Eli Pepper set the record for career rebounds in his four years at Lipscomb University, the first at the NCAA Division-I school to break the four-digit barrier with 1,006, which ranks third all-time in the Atlantic Sun Conference.

Pepper was a three-time Atlantic Sun Conference All-Academic Team honoree, completing his degree in corporate management in four years at Lipscomb (2015-19).

Despite earning his college degree, the 2015 Caldwell County High School graduate was not finished earning college accolades.

On July 15, Pepper was one of 20 players in the nine-team conference to be named to the A-Sun Conference Men’s Basketball All-Decade Team for 2011-20.

“That felt good,” he said Thursday of the honor. “I remember playing against some of the guys on there. You’ve got Brandon Goodwin (of Florida Gulf Coast). He’s playing in the league (for the Atlanta Hawks). My roommate, Garrison Matthews, who’s playing for the Wizards.

“It’s awesome to think you could be on a team like that. To even be considered with those names — it left me speechless. I didn’t even think it was coming, didn’t even think they were releasing an all-decade team. … It puts in your mind that all that work you did those past four years definitely paid off and makes you think you did something special.”

Pepper’s road from the CCHS Community Activities Building to the all-decade team was difficult for the three-sport Tiger standout.

“Luckily, in high school, I got hooked up with a guy named Justin Barrington, who runs an AAU (Amateur Athletic Union) team up in Illinois,” he said. “If it wasn’t for him, I don’t think I’d even get the chance to play college basketball at all.”

Pepper played in summer tournaments in Milwaukee, Chicago, Atlanta and Kansas City that gave him exposure to college basketball recruiters. He had more than 20 college basketball offers and a football offer from Murray State, but opted to play basketball at Lipscomb in Nashville.

“Lipscomb was an up-and-coming program,” Pepper said. “I liked it because it didn’t have a ton of history and it would be a good place to go to start something new and help build a program.

“It just felt like home. I live in a small town — and Nashville is a huge town compared to here, obviously — but being on Lipscomb’s campus made me feel at home, too. You know everybody there.”

Pepper, who stands 6-foot-9, said rebounding has been his specialty from the start.

“Scoring has never really been my forte,” he said. “I’ve always bought into the role of rebounding just because I had a natural knack for it, and I took advantage of it.”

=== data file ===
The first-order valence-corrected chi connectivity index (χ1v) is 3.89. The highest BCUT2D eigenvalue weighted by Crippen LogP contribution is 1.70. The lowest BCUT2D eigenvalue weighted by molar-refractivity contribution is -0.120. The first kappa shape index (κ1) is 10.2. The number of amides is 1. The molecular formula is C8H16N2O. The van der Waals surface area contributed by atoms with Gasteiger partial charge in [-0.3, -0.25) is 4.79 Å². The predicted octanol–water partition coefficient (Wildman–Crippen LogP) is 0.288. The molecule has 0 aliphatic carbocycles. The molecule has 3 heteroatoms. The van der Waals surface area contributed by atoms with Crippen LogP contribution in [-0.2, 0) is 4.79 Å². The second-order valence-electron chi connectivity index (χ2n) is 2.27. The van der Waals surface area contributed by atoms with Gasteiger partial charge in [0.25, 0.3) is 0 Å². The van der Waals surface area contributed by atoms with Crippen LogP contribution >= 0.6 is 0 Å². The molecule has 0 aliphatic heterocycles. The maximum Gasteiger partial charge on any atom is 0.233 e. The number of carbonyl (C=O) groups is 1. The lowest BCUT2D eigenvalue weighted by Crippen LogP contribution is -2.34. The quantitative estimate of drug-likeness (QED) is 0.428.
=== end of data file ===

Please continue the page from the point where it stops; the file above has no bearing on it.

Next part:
Playing three sports at Caldwell County — basketball, football and baseball — helped Pepper develop into a better athlete.

“My last year (at CCHS), it was ‘Please don’t play other sports,’ ” he said. “I feel like, if you want to play in college, it doesn’t matter what sport it is, the recruiters and coaches are going to absolutely love that you were useful in other sports.

“(Students) have had different experiences, but I think your future benefit is much, much more from learning different experiences and taking different lessons from different sports than it is to hone your craft in only one sport.”

Pepper helped Lipscomb to the 2018 A-Sun Conference Tournament championship and a trip to the NCAA Tournament and the 2019 regular-season title, pushing the Bisons to the NIT championship game.

“The NCAA Tournament my junior year was the most surreal sports experience I ever had,” he said. “I’ll never forget the buzzer going off at Florida Gulf Coast (at the A-Sun tournament championship game) and I remember looking at my teammates and it was completely silent when the buzzer went off except for the Lipscomb fans.

“Going to the NIT, I’ll never forget that I set the (Lipscomb career rebounding record) at Madison Square Garden against Wichita State (in the semifinals). Then, we played Texas (in the championship), and we played terrible. I’ve always told people that I would go back to the NIT again, go through that whole process and lose in the championship again because that’s how much it meant to me. That’s how fun it was.”

Now working for Farmers Bank & Trust in Princeton after playing one season of pro basketball in Glasgow, Scotland, Pepper is bringing his experience to the hardcourt where he first learned to play, entering his second season as an assistant basketball coach at CCHS.

“(Coaching at CCHS) was putting my basketball world on its head,” he said. “I never thought I would have more fun than anything playing basketball, and coaching to me is 10 times more fun than playing.

“I never thought that I wanted to coach. Now, I want to do it for as long as I possibly can.”